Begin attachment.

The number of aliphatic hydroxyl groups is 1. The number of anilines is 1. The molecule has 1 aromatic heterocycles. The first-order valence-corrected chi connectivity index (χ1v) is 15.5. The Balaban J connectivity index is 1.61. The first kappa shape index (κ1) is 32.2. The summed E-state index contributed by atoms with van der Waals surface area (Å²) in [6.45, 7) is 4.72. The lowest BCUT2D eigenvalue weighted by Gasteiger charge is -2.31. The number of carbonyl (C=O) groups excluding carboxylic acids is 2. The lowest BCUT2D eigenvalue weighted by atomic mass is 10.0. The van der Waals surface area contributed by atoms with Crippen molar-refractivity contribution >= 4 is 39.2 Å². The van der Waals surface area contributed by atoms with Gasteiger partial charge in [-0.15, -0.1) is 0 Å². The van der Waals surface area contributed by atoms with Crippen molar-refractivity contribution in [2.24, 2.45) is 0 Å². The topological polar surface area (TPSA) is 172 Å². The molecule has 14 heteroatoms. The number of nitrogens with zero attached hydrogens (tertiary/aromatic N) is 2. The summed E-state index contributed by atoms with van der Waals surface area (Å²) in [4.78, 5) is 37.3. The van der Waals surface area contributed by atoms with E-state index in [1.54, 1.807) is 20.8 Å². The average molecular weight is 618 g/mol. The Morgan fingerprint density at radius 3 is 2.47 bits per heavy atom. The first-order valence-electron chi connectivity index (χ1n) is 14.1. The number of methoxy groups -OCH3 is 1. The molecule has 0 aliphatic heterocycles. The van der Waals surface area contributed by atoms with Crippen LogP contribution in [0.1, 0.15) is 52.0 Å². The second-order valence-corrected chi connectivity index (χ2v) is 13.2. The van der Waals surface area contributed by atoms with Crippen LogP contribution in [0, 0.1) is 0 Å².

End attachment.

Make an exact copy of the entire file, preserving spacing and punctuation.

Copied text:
The number of aliphatic hydroxyl groups is 1. The number of anilines is 1. The molecule has 1 aromatic heterocycles. The first-order valence-corrected chi connectivity index (χ1v) is 15.5. The Balaban J connectivity index is 1.61. The first kappa shape index (κ1) is 32.2. The summed E-state index contributed by atoms with van der Waals surface area (Å²) in [6.45, 7) is 4.72. The lowest BCUT2D eigenvalue weighted by Gasteiger charge is -2.31. The number of carbonyl (C=O) groups excluding carboxylic acids is 2. The lowest BCUT2D eigenvalue weighted by atomic mass is 10.0. The van der Waals surface area contributed by atoms with Crippen molar-refractivity contribution >= 4 is 39.2 Å². The van der Waals surface area contributed by atoms with Gasteiger partial charge in [-0.15, -0.1) is 0 Å². The van der Waals surface area contributed by atoms with Crippen molar-refractivity contribution in [2.24, 2.45) is 0 Å². The topological polar surface area (TPSA) is 172 Å². The molecule has 14 heteroatoms. The number of nitrogens with zero attached hydrogens (tertiary/aromatic N) is 2. The summed E-state index contributed by atoms with van der Waals surface area (Å²) in [4.78, 5) is 37.3. The van der Waals surface area contributed by atoms with E-state index in [1.54, 1.807) is 20.8 Å². The average molecular weight is 618 g/mol. The Morgan fingerprint density at radius 3 is 2.47 bits per heavy atom. The first-order valence-electron chi connectivity index (χ1n) is 14.1. The number of methoxy groups -OCH3 is 1. The molecule has 0 aliphatic heterocycles. The van der Waals surface area contributed by atoms with Crippen LogP contribution in [0.1, 0.15) is 52.0 Å². The second-order valence-corrected chi connectivity index (χ2v) is 13.2. The van der Waals surface area contributed by atoms with Crippen LogP contribution in [0, 0.1) is 0 Å².